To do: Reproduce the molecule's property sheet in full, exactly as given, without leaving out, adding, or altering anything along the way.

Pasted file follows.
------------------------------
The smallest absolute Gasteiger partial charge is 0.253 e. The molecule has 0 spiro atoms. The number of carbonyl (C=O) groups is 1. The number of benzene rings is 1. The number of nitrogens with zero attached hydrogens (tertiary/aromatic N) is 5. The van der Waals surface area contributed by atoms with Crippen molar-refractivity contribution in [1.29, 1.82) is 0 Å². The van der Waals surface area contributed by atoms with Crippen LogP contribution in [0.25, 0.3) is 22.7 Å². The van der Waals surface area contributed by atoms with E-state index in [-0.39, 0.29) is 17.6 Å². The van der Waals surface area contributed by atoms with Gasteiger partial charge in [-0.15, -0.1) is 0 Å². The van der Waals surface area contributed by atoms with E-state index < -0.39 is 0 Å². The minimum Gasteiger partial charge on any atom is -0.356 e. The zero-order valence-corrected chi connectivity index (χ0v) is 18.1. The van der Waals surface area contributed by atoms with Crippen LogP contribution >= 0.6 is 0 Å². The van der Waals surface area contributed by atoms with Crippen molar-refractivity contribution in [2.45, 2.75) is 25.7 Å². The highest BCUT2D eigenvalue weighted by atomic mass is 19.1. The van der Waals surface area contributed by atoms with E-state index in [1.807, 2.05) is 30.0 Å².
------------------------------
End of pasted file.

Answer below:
The smallest absolute Gasteiger partial charge is 0.253 e. The molecule has 0 spiro atoms. The number of carbonyl (C=O) groups is 1. The number of benzene rings is 1. The number of nitrogens with zero attached hydrogens (tertiary/aromatic N) is 5. The van der Waals surface area contributed by atoms with Crippen molar-refractivity contribution in [1.29, 1.82) is 0 Å². The van der Waals surface area contributed by atoms with Crippen LogP contribution in [0.25, 0.3) is 22.7 Å². The van der Waals surface area contributed by atoms with E-state index in [-0.39, 0.29) is 17.6 Å². The van der Waals surface area contributed by atoms with Gasteiger partial charge in [-0.15, -0.1) is 0 Å². The van der Waals surface area contributed by atoms with E-state index < -0.39 is 0 Å². The minimum Gasteiger partial charge on any atom is -0.356 e. The zero-order valence-corrected chi connectivity index (χ0v) is 18.1. The van der Waals surface area contributed by atoms with Crippen LogP contribution >= 0.6 is 0 Å². The van der Waals surface area contributed by atoms with Crippen molar-refractivity contribution in [2.45, 2.75) is 25.7 Å². The highest BCUT2D eigenvalue weighted by atomic mass is 19.1. The van der Waals surface area contributed by atoms with E-state index in [1.807, 2.05) is 30.0 Å².